“Your mom told me to pray for you when you went to Turkey,” said my dental hygienist when I walked into the office.
This was the morning after a 13-hour flight home from a service trip with UC Berkeley Hillel. Turkey isn’t exactly the type of place one might assume would conjure prayers for safe travels, but the hawkish behaviors of Turkey’s police force a week before my flight had left my parents, my friends, my friend’s parents, my extraneous relatives and others (see: dental hygienist) hesitant about my departure. The trip had roused the sort of unsolicited advice generally reserved for expectant parents or a newlywed couple: that which is imposingly and self-righteously well intentioned.
My aunt told my mom to take Zoloft.
The night I left, a family friend called my mom
“You actually let her go,” she said.
“Yes,” my mom said.
“I hope she comes back.”
Their concern was reasonable. Reports on Turkey made it seem as though the country was in visible turmoil. After a corruption probe that implicated four ministers in Prime Minister Recep Tayyip Erdogan’s government, Erdogan has been supervising Turkey’s judiciary with authoritarianlike control. When the law is on Erdogan’s side, he seems appeased. But when it clashes with his agenda, retribution blinds his sensibility. Since the probe incident, Erdogan has taken measures to reduce the power of Turkey’s judiciary — a highly politicized endeavor. Such despotic behavior explains the air of dissatisfaction the Turkish people hold. My tour guide referred to Erdogan as the “Crime Minister.”
“He’s a spoiled little man,” she declared as our tour bus teetered down the windy streets around the Galata Tower.
Accordingly, the Economist compared Erdogan to Russia’s president, autocratic Vladimir Putin, and decreed that “In another era, tanks might now be on the streets of Ankara and Istanbul.” The Washington Post alluded to Turkey’s “democratic decline.” Marc Champion of Bloomberg News wrote that the Prime Minister assumed a “megalomaniacal approach.” BBC News pondered, “A state crisis in Turkey?
A few things are objectively clear: Turkey’s current Westernized government is deeply troubled, the judiciary is not independent but buffeted by politics and the country is mired in economic distress. But what was left out from these reports is how and whether these events have filtered into everyday life.
When I visited in early January, Turkey’s Galata Bridge was jam-packed with boisterous street venders and stolid seasoned fishermen, casting their baits into the depths of the Golden Horn River. The men bantered with one another, accustomed to the bustle of mothers lugging tots in strollers and tourists gawking at the seasoned beauty of Istanbul — coy and striking in the glaring sunlight of early afternoon. This was an anthem of mankind: centuries of civilization as intertwined as the spice smells in the Grand Bazaar. Down the coast, in Izmir, bars resounded with the shouts of townies playing their umpteenth game of backgammon. The scene was comfortable, ordinary.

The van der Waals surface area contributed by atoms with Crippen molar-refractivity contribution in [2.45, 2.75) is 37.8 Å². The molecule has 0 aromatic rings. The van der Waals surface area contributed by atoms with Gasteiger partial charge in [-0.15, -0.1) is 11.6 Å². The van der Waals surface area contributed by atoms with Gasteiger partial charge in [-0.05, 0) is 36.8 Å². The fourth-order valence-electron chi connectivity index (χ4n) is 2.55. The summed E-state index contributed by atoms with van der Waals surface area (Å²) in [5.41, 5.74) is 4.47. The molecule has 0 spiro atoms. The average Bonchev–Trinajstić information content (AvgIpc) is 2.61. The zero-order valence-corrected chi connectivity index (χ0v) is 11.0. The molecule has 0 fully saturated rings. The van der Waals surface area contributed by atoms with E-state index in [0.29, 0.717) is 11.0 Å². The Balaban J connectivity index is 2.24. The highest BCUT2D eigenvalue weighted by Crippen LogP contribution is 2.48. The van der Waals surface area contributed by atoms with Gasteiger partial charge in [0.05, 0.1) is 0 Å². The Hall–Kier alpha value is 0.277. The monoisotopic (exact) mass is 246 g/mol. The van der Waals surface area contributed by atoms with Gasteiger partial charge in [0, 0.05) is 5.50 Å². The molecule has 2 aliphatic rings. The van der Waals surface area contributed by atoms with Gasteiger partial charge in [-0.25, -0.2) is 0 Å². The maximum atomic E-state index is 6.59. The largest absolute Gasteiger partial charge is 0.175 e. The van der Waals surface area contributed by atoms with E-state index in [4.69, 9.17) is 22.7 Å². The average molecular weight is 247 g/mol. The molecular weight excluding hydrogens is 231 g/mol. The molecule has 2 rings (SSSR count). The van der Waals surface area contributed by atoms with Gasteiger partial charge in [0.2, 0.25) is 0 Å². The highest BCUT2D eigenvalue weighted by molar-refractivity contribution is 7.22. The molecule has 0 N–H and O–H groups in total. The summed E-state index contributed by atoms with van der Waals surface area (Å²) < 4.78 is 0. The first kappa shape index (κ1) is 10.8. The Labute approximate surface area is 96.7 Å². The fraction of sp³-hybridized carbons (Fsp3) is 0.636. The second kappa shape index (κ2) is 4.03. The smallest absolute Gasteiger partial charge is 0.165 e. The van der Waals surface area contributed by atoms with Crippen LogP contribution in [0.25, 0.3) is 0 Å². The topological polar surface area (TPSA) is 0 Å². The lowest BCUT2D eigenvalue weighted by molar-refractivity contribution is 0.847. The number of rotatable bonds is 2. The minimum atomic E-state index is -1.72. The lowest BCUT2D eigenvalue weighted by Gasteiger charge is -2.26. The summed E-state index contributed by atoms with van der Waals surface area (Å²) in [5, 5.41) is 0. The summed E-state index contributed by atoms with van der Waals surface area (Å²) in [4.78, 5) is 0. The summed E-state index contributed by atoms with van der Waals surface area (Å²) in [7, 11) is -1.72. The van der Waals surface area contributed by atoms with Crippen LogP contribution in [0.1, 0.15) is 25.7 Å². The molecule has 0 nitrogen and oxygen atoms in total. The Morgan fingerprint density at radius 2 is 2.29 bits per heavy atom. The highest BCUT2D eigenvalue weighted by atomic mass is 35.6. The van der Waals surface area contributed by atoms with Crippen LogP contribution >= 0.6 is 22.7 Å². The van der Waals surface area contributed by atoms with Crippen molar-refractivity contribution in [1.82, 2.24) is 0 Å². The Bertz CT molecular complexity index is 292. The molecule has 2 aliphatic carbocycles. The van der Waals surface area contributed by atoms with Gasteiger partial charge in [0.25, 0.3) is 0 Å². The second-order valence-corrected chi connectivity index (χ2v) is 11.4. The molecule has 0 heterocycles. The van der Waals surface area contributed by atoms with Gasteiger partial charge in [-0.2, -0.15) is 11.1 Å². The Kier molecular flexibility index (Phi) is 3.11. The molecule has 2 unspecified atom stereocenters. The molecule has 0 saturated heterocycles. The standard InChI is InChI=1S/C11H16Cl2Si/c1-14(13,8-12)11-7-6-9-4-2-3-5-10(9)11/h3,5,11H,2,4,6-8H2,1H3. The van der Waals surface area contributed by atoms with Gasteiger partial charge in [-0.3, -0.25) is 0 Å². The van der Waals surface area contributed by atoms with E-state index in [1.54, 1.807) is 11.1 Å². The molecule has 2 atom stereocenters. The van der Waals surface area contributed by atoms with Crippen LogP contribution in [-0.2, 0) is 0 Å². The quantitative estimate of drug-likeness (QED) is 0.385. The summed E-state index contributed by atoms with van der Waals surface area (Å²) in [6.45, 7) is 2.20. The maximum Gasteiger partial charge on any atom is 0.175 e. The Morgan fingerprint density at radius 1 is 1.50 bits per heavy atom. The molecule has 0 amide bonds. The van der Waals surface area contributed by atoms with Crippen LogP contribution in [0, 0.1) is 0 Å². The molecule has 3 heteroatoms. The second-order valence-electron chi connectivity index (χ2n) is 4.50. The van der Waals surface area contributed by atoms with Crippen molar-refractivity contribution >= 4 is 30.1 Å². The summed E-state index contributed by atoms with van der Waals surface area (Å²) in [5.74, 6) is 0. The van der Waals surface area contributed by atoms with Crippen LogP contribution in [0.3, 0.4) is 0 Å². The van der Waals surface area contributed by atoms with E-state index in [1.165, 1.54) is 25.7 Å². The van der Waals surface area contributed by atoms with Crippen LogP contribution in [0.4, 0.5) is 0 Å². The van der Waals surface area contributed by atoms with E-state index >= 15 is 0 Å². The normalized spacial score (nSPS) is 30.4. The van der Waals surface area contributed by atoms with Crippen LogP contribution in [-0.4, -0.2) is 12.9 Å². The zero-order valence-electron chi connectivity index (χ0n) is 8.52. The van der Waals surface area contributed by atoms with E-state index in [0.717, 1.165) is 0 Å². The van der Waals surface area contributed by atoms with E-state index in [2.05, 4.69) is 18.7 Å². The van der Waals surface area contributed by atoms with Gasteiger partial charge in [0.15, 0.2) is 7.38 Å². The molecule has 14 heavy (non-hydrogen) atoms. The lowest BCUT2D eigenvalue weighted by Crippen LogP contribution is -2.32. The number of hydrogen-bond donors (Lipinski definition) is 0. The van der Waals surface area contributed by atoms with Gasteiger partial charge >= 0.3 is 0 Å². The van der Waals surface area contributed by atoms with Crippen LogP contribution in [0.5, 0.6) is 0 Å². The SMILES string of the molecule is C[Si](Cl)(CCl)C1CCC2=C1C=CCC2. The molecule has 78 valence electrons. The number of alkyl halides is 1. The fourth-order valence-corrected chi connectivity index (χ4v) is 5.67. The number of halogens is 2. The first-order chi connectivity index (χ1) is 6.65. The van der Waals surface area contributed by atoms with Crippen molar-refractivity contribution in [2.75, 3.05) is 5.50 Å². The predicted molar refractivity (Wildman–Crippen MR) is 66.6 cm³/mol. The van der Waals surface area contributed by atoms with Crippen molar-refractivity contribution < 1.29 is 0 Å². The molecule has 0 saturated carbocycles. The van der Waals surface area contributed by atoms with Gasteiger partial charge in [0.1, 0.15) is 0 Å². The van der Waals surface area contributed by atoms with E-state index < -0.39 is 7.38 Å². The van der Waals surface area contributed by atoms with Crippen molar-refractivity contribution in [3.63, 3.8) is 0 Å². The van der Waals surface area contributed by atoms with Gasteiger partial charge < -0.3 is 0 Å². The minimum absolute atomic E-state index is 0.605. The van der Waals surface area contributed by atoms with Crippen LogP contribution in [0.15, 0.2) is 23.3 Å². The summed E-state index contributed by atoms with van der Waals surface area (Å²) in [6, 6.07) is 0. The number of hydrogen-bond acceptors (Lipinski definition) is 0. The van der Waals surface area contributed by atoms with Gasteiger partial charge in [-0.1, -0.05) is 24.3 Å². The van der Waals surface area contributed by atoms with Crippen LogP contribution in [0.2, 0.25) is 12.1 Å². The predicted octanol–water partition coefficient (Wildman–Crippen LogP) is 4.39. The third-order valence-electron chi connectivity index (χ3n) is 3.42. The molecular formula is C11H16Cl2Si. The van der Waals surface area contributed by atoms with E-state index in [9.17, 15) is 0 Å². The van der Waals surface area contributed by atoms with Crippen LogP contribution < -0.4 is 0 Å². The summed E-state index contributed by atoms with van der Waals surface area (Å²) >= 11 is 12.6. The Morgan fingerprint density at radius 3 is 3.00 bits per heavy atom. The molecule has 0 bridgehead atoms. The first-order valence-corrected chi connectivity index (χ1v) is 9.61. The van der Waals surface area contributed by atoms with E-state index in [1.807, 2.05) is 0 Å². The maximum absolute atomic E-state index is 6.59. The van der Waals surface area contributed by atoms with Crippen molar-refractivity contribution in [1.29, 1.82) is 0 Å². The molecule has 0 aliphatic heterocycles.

Perhaps, as a visitor, I gleaned only the unperturbed surface of an otherwise distressed world: the placid movement of a duck whose furious paddling is invisible to the untrained eye. But the fact remains that my Turkey was not in the state of utter disarray — bordering chaos.
Professor Christian Christiansen noted that in popular media coverage on Turkey, “Details and context were low and emotive, exotic imagery high.” Indeed, it is difficult for Western news sources to report on a matter inherently alien to majority of their readers, because most don’t have a context for the information. Expecting an audience to extrapolate meaning about something that it has little perspective on begets ignorant conclusions.
The danger of a sensationalized bias in media is the stories don’t always accurately portray the effects of a situation at hand. Newspapers do have a responsibility to report on stories that may be inherently dramatic. But would it be underplaying a deteriorating situation to begin a report with mention that life, for the most part, appeared to resume usual activity? Should such information be found in a less publicized report? I suspect it may be just as hard to understand or predict back-and-forth effects between the average Turk and the monolithic government. But clearly, there is interplay between any government and its constituents: Their behaviors are linked. There must be some inclusion of the ramifications of an event to give context to a story.
The question is whether news can manage to report on a specific situation while also including the larger reality. Perhaps sensationalism in news is unavoidable, as professor Mitchell Stephens points out. “We humans are wired, probably for reasons of natural selection, to be alert to sensations, particularly those involving sex and violence,” Stephens said. Biology aside, the media can only cry wolf so many times before its pleas become banal. If everything is dire, then nothing really is.
And yes, I did make it home.
“Off the Beat” guest columns will be written by Daily Cal staff members until the spring semester’s regular opinion writers are selected.
Contact Zoe Kleinfeld at [email protected].